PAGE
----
The Labour Party's spin doctors are doing a cracking job

by Bill Ralston / 23 April, 2018

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Prime Minister Jacinda Ardern attends The Queen's Dinner at Buckingham Palace. Photo/Getty Images

Perhaps Labour's PR outfit should next turn their talents to Washington, where Donald Trump is turning the White House into a cesspit.

Looking at the relative tranquillity of our Government and then glancing across the Pacific at the train wreck of the US Presidency can cause a warm and cosy feeling. Except for the most politically rabid in New Zealand, most of us would feel – to use an old overworked John Key expression – “relaxed” about how things are going here.

Of course, that could be because after a horrible month of public relations disasters for the Labour-New Zealand First-Green Government, the tsunami of bad news has washed over us, leaving a sense of eerie calm.

And that may be because Labour has reportedly brought in a private firm of spin doctors to exert some control over the information flow from the top of the Beehive. GJ Thompson was, until recently, filling in as Jacinda Ardern’s chief of staff before he returned to the privately run lobbying and public relations company Thompson Lewis. David Lewis, a chief press secretary in Helen Clark’s Government, is also a director of that company. Thompson Lewis is now said to be exercising its considerable crisis management skills for the Ardern Government to some effect.

Those who find it strange that a private consultancy company outside the Beehive should be setting the course for the Labour part of the Government’s communications may reflect on the 1980s Labour Government’s privatisation of a number of state-owned enterprises. Why not privatise the state’s communications these days?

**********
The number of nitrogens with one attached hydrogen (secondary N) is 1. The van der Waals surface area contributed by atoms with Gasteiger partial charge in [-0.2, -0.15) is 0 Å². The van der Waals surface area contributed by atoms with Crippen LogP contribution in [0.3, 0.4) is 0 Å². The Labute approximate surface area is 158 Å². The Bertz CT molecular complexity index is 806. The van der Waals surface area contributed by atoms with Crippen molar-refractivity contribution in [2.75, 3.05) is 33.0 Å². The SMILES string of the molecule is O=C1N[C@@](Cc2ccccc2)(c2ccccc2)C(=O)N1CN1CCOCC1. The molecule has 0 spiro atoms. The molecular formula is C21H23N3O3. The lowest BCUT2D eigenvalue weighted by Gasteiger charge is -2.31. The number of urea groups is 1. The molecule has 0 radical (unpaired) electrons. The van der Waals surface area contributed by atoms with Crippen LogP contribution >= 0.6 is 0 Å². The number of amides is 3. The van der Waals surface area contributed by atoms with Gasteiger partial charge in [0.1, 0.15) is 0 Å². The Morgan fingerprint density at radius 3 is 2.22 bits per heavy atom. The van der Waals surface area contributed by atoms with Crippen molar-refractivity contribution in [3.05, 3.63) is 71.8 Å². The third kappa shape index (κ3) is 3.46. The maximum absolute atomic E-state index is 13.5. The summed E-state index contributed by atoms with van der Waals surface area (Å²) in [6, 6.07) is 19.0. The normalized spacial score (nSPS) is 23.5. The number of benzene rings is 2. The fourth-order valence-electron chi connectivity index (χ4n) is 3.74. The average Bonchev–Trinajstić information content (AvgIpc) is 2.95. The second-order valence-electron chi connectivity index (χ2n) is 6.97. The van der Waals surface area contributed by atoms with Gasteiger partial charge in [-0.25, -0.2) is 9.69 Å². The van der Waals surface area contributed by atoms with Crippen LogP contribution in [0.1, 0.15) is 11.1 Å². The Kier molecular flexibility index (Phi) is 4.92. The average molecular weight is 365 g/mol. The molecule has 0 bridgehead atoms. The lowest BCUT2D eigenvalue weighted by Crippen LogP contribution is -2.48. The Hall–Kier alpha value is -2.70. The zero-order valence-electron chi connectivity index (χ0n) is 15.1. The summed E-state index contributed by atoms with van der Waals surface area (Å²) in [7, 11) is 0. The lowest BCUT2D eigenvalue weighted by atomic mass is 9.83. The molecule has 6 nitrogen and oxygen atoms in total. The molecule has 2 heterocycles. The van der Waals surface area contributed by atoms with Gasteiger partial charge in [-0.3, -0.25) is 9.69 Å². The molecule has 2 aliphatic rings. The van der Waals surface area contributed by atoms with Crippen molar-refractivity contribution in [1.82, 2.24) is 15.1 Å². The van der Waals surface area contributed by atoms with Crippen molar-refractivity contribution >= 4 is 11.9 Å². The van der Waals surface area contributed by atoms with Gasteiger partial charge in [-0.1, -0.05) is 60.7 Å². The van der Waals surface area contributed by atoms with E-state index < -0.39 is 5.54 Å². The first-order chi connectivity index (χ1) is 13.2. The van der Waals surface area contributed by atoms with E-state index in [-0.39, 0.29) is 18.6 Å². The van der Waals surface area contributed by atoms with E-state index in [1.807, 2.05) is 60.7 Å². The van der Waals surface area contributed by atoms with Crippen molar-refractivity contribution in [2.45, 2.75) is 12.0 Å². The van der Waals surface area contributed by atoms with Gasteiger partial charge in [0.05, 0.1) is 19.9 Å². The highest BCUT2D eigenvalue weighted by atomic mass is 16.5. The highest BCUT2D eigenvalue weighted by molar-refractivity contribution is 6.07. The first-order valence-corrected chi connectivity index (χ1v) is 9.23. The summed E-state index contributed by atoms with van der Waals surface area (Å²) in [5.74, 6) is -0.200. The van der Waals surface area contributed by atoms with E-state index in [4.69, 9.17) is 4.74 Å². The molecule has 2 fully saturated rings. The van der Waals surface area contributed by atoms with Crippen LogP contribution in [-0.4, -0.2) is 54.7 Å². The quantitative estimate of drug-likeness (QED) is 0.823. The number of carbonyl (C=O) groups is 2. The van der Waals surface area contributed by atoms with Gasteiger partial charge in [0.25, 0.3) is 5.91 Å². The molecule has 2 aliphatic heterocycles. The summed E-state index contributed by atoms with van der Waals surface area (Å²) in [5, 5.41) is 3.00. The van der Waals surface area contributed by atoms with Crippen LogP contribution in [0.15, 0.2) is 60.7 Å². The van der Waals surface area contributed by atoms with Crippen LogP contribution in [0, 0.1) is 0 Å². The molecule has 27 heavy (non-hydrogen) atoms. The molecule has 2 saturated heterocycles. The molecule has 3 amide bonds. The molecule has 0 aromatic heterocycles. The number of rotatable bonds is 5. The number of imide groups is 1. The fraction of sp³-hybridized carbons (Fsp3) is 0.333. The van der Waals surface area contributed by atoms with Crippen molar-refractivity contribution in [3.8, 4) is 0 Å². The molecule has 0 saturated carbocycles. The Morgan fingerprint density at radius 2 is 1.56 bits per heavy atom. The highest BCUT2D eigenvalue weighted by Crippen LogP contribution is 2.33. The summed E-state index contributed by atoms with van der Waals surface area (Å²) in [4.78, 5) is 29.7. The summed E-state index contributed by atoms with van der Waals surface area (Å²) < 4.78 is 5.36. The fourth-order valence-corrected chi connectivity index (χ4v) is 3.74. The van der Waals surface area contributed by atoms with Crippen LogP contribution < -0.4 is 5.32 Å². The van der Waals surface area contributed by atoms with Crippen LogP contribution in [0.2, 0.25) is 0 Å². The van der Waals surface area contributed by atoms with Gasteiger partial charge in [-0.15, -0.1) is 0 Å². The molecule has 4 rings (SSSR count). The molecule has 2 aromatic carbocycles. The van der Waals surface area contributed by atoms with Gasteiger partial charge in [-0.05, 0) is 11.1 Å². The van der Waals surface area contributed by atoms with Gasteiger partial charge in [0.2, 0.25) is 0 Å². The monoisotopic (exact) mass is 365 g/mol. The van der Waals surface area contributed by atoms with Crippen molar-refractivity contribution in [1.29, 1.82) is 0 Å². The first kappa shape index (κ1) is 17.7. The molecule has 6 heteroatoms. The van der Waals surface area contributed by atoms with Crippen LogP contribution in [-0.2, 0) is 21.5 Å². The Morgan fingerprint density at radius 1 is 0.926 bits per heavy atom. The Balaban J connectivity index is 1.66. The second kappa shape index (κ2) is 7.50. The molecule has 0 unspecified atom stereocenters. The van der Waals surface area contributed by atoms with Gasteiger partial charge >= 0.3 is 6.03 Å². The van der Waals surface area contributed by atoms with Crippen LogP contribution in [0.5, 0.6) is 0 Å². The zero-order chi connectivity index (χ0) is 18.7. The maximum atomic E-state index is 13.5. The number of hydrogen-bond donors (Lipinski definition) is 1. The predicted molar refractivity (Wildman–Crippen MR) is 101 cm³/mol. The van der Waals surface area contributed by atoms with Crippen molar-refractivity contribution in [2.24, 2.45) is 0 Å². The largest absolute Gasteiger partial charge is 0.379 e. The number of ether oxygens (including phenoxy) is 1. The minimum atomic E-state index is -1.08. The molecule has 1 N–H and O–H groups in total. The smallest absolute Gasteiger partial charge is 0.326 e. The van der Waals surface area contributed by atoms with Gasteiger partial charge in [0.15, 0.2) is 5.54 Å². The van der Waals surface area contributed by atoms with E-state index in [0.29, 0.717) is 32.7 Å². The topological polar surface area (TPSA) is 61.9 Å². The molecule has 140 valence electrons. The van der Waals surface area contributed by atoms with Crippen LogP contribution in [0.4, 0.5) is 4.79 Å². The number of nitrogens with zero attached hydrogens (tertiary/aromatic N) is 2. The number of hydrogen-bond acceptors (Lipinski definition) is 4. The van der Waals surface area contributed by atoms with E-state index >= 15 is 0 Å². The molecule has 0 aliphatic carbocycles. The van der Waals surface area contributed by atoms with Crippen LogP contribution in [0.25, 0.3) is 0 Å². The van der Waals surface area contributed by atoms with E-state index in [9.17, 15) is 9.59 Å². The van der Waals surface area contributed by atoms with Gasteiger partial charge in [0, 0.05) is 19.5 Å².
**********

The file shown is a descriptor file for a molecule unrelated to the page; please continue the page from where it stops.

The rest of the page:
Perhaps the pair should next turn their talents to Washington, where Donald Trump appears to be turning the White House into a cesspit. With Michael Cohen, Trump’s long-time lawyer, now a target in the cross hairs of investigators, the New Yorker declares: “We are now in the end stages of the Trump Presidency.” Fired former FBI director James Comey publishes a book likening Trump to a mob boss. Trump responds to all the attacks with a mounting fury of Twitter invective – for instance, calling Comey an “untruthful slime ball”.

Personally, I do not care if the Russians applied their cunning computer abilities to get Trump elected. I do not even worry if the allegations in the Steele dossier – that Moscow prostitutes urinated on each other while Trump watched – are true. I should point out that Trump denies that because he is a “germophobe” and says he did not spend the whole night in the hotel room used.

There again, I should point out that Comey said in a recent television interview, “Well, should I say that, as I understand the activity, sir, it doesn’t require an overnight stay? And given that it was allegedly the presidential suite at the Ritz Carlton, I would imagine you could be at a safe distance from the activity.”

Ah, if only we could have that kind of political discourse in New Zealand. Instead, we seem to abide by Marquess of Queensberry rules. Before whisking off to Europe, Ardern declares a moratorium on new exploration of offshore oil and gas fields and is greeted with widespread public delight that we are in the forefront of saving the planet. Most of us would have missed the grumble from her opponents that interest in new exploration had waned and it was possible no oil companies would have been interested in new permits anyway.

That is the fine art of spin-doctoring. Before anyone from the right calls foul on Thompson Lewis with its Labour connections, I should point out Wayne Eagleson, the chief of staff to two National prime ministers, has also joined the firm, making it somewhat more blessedly ecumenical in nature.

This article was first published in the April 28, 2018 issue of the New Zealand Listener.

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